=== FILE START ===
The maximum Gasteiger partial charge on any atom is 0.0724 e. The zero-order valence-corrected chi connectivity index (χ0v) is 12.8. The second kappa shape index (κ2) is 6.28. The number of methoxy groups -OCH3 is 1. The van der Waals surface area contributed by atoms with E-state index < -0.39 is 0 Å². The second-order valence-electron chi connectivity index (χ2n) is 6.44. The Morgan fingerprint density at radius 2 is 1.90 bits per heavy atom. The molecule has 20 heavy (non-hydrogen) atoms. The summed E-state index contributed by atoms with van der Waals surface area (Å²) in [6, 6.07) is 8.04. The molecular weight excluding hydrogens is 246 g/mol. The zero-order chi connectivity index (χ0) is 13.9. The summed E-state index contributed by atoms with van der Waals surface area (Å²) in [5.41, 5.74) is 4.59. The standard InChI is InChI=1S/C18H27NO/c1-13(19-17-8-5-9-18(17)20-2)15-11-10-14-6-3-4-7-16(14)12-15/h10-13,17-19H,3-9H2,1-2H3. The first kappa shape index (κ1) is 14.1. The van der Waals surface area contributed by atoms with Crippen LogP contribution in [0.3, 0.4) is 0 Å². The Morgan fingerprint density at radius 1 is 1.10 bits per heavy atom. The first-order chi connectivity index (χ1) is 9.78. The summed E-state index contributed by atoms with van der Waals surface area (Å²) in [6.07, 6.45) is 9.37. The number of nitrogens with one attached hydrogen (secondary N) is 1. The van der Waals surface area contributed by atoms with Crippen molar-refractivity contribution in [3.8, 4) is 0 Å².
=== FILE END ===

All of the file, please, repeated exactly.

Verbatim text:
The maximum Gasteiger partial charge on any atom is 0.0724 e. The zero-order valence-corrected chi connectivity index (χ0v) is 12.8. The second kappa shape index (κ2) is 6.28. The number of methoxy groups -OCH3 is 1. The van der Waals surface area contributed by atoms with E-state index < -0.39 is 0 Å². The second-order valence-electron chi connectivity index (χ2n) is 6.44. The Morgan fingerprint density at radius 2 is 1.90 bits per heavy atom. The molecule has 20 heavy (non-hydrogen) atoms. The summed E-state index contributed by atoms with van der Waals surface area (Å²) in [6, 6.07) is 8.04. The molecular weight excluding hydrogens is 246 g/mol. The zero-order chi connectivity index (χ0) is 13.9. The summed E-state index contributed by atoms with van der Waals surface area (Å²) in [5.41, 5.74) is 4.59. The standard InChI is InChI=1S/C18H27NO/c1-13(19-17-8-5-9-18(17)20-2)15-11-10-14-6-3-4-7-16(14)12-15/h10-13,17-19H,3-9H2,1-2H3. The first kappa shape index (κ1) is 14.1. The van der Waals surface area contributed by atoms with Crippen LogP contribution in [0.3, 0.4) is 0 Å². The Morgan fingerprint density at radius 1 is 1.10 bits per heavy atom. The first-order chi connectivity index (χ1) is 9.78. The summed E-state index contributed by atoms with van der Waals surface area (Å²) in [6.07, 6.45) is 9.37. The number of nitrogens with one attached hydrogen (secondary N) is 1. The van der Waals surface area contributed by atoms with Crippen molar-refractivity contribution in [3.8, 4) is 0 Å².